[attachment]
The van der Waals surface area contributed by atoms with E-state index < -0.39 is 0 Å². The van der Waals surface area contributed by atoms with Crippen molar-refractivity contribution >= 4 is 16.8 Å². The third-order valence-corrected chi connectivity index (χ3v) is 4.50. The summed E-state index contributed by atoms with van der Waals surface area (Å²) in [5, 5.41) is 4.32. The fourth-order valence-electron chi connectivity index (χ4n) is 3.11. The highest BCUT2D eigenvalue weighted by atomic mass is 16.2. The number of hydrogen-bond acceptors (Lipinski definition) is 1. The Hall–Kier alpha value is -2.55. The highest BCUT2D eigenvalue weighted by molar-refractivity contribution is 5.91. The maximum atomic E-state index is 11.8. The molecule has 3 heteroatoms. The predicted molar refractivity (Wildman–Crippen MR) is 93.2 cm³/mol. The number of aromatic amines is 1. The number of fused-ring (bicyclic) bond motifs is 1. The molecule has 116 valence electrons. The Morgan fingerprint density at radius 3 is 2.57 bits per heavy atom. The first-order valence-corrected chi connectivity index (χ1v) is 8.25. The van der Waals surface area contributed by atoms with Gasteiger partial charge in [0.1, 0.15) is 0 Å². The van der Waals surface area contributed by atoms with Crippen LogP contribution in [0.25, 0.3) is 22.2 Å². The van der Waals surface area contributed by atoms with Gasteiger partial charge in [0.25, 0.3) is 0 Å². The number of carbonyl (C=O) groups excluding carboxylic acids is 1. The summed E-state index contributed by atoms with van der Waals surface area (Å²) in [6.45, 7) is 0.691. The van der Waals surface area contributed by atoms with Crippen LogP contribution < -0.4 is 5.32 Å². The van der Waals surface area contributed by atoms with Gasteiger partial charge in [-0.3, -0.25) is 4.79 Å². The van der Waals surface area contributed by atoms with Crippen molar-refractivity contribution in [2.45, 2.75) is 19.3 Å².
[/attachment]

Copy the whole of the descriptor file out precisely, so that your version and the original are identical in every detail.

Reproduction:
The van der Waals surface area contributed by atoms with E-state index < -0.39 is 0 Å². The van der Waals surface area contributed by atoms with Crippen molar-refractivity contribution >= 4 is 16.8 Å². The third-order valence-corrected chi connectivity index (χ3v) is 4.50. The summed E-state index contributed by atoms with van der Waals surface area (Å²) in [5, 5.41) is 4.32. The fourth-order valence-electron chi connectivity index (χ4n) is 3.11. The highest BCUT2D eigenvalue weighted by atomic mass is 16.2. The number of hydrogen-bond acceptors (Lipinski definition) is 1. The Hall–Kier alpha value is -2.55. The highest BCUT2D eigenvalue weighted by molar-refractivity contribution is 5.91. The maximum atomic E-state index is 11.8. The molecule has 3 heteroatoms. The predicted molar refractivity (Wildman–Crippen MR) is 93.2 cm³/mol. The number of aromatic amines is 1. The number of fused-ring (bicyclic) bond motifs is 1. The molecule has 116 valence electrons. The Morgan fingerprint density at radius 3 is 2.57 bits per heavy atom. The first-order valence-corrected chi connectivity index (χ1v) is 8.25. The van der Waals surface area contributed by atoms with Gasteiger partial charge in [0.1, 0.15) is 0 Å². The van der Waals surface area contributed by atoms with Crippen LogP contribution in [0.25, 0.3) is 22.2 Å². The van der Waals surface area contributed by atoms with Gasteiger partial charge in [0.25, 0.3) is 0 Å². The number of carbonyl (C=O) groups excluding carboxylic acids is 1. The summed E-state index contributed by atoms with van der Waals surface area (Å²) in [6.45, 7) is 0.691. The van der Waals surface area contributed by atoms with Crippen LogP contribution < -0.4 is 5.32 Å². The van der Waals surface area contributed by atoms with Gasteiger partial charge in [-0.3, -0.25) is 4.79 Å². The van der Waals surface area contributed by atoms with Crippen molar-refractivity contribution in [2.45, 2.75) is 19.3 Å².